A new DRIDEX email scam has been discovered that has prompted an angry reaction from Swedish furniture retailer Ikea. The criminals behind the malware have targeted Ikea customers by sending fake emails encouraging them to open a DRIDEX-infected email attachment. It has been estimated that hundreds of thousands of emails have been sent in the past few days alone.
As is common with spam emails, users are not specifically targeted. Instead the senders of the emails rely on volume. This is why targeting a retailer the size of Ikea is particularly effective. The chances of an email arriving in the inbox of a customer is relatively high in Europe. Many individuals regularly visit IKEA or have done so in the past.
What is particularly worrying about this campaign is the fact the emails look genuine. They contain an attachment which appears to be a purchase receipt from IKEA. The receipt looks exactly the same as one supplied by the store.
IKEA is concerned that the spam emails will tarnish the company’s reputation, even though there is nothing the company could have done to prevent the campaign from being launched. The advice provided is not to open any attachments in emails that appear to have been sent by the furniture retailer.
What is DRIDEX Malware?
DRIDEX is a nasty malware designed to steal online banking login names and passwords, and is a new variant of CRIDEX: A known form of malware with a worm and Trojan variant (W32.Cridex and Trojan.Cridex). The new form of the Cridex malware achieves its objective via HTML injection. This is a technique used by hackers to inject code to exploit vulnerabilities in popular applications such as Java or ActiveX. HTML injection modifies page content.
This method of attack is effective as the user is fooled into thinking a site being visited can be trusted, as the page is located within a trusted domain. When the user enters a login name and password, these are then sent on to the hacker. In this case, the user would reveal their bank logins and passwords, which would then be used to make fraudulent transfers to a hacker’s account.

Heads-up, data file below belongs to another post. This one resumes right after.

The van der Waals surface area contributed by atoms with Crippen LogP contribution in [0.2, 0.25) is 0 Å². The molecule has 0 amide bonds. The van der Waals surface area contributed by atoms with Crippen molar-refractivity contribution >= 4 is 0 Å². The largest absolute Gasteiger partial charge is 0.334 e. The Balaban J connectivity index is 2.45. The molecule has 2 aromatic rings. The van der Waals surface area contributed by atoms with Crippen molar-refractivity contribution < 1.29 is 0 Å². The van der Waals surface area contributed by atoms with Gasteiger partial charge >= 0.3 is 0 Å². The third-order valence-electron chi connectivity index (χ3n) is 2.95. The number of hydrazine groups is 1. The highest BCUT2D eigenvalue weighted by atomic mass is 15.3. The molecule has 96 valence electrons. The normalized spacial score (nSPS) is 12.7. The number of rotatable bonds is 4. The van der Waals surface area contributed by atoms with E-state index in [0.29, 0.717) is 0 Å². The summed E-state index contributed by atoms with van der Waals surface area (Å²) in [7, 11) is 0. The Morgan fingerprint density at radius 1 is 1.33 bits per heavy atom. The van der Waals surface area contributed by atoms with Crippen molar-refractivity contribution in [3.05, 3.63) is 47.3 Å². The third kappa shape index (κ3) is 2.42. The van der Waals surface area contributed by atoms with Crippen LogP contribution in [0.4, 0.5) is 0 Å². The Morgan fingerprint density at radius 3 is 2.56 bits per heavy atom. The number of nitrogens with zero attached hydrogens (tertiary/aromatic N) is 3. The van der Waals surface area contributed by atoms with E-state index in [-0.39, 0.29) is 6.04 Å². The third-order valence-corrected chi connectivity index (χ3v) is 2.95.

DRIDEX malware first emerged in November last year and attacks have mainly affected computer users in Europe. Due to the ease at which the perpetrators of this campaign can obtain users’ banking credentials, this malware is particularly dangerous. All users, not just IKEA customers, should be particularly wary about opening email attachments or responding to emails containing links to webpages, especially if the emails are sent from individuals not known to the email recipient.
The malware was first used in the UK, but has since spread around Europe and has now been received in Sweden where IKEA is based. To date it has been estimated that the malware has allowed the perpetrators of the campaign to obtain around £20 million from fraudulent transfers, in addition to $10 million from U.S. banks. IKEA is now monitoring the situation and is attempting to identify the source of the emails; however, since the perpetrators of campaigns such as this are typically mobile, it is particularly difficult to catch the criminals responsible.
How is it possible to protect against DRIDEX Malware?
Email scams such as this are becoming increasingly common and users can easily be fooled into installing malware. DRIDEX appears to be primarily transmitted by spam email attachments.
Fortunately, there is an easy way of protecting against a DRIDEX malware infection. Since spam emails are now becoming harder to spot, the easiest solution is to prevent DRIDEX emails from being delivered. To do that, a spam filter such as SpamTitan is required.
SpamTitan is able to identify spam emails containing DRIDEX as the signature of the malware is present in the Anti-Virus engines used by the software. SpamTitan uses two separate AV engines which increases the probability of the malware being detected.
Since new malware is being devised and sent with increasing regularity, all email users should also be taught how to identify potential phishing emails as a failsafe to ensure. This will help to ensure they do not become another email scam victim, or inadvertently compromise their employer’s network.